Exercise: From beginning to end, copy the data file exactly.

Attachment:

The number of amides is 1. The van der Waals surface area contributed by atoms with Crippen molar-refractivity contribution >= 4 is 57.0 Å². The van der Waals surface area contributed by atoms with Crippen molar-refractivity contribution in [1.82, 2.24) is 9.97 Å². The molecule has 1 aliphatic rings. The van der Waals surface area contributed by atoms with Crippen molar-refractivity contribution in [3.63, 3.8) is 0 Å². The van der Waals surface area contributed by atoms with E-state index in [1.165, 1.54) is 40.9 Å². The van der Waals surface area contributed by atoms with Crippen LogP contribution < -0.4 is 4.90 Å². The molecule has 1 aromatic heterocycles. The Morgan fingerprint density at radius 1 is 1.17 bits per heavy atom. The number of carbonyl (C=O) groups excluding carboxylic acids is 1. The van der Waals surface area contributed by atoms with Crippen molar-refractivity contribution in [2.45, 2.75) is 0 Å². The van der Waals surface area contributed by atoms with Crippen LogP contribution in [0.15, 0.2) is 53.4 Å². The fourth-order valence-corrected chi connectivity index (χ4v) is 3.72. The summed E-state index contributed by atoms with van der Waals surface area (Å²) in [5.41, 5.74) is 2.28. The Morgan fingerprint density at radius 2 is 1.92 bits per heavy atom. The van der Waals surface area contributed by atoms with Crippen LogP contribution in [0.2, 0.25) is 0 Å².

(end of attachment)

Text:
The number of amides is 1. The van der Waals surface area contributed by atoms with Crippen molar-refractivity contribution >= 4 is 57.0 Å². The van der Waals surface area contributed by atoms with Crippen molar-refractivity contribution in [1.82, 2.24) is 9.97 Å². The molecule has 1 aliphatic rings. The van der Waals surface area contributed by atoms with Crippen molar-refractivity contribution in [3.63, 3.8) is 0 Å². The van der Waals surface area contributed by atoms with E-state index in [1.165, 1.54) is 40.9 Å². The van der Waals surface area contributed by atoms with Crippen LogP contribution < -0.4 is 4.90 Å². The molecule has 1 aromatic heterocycles. The Morgan fingerprint density at radius 1 is 1.17 bits per heavy atom. The number of carbonyl (C=O) groups excluding carboxylic acids is 1. The van der Waals surface area contributed by atoms with Crippen molar-refractivity contribution in [2.45, 2.75) is 0 Å². The van der Waals surface area contributed by atoms with Crippen LogP contribution in [0.15, 0.2) is 53.4 Å². The fourth-order valence-corrected chi connectivity index (χ4v) is 3.72. The summed E-state index contributed by atoms with van der Waals surface area (Å²) in [5.41, 5.74) is 2.28. The Morgan fingerprint density at radius 2 is 1.92 bits per heavy atom. The van der Waals surface area contributed by atoms with Crippen LogP contribution in [0.2, 0.25) is 0 Å².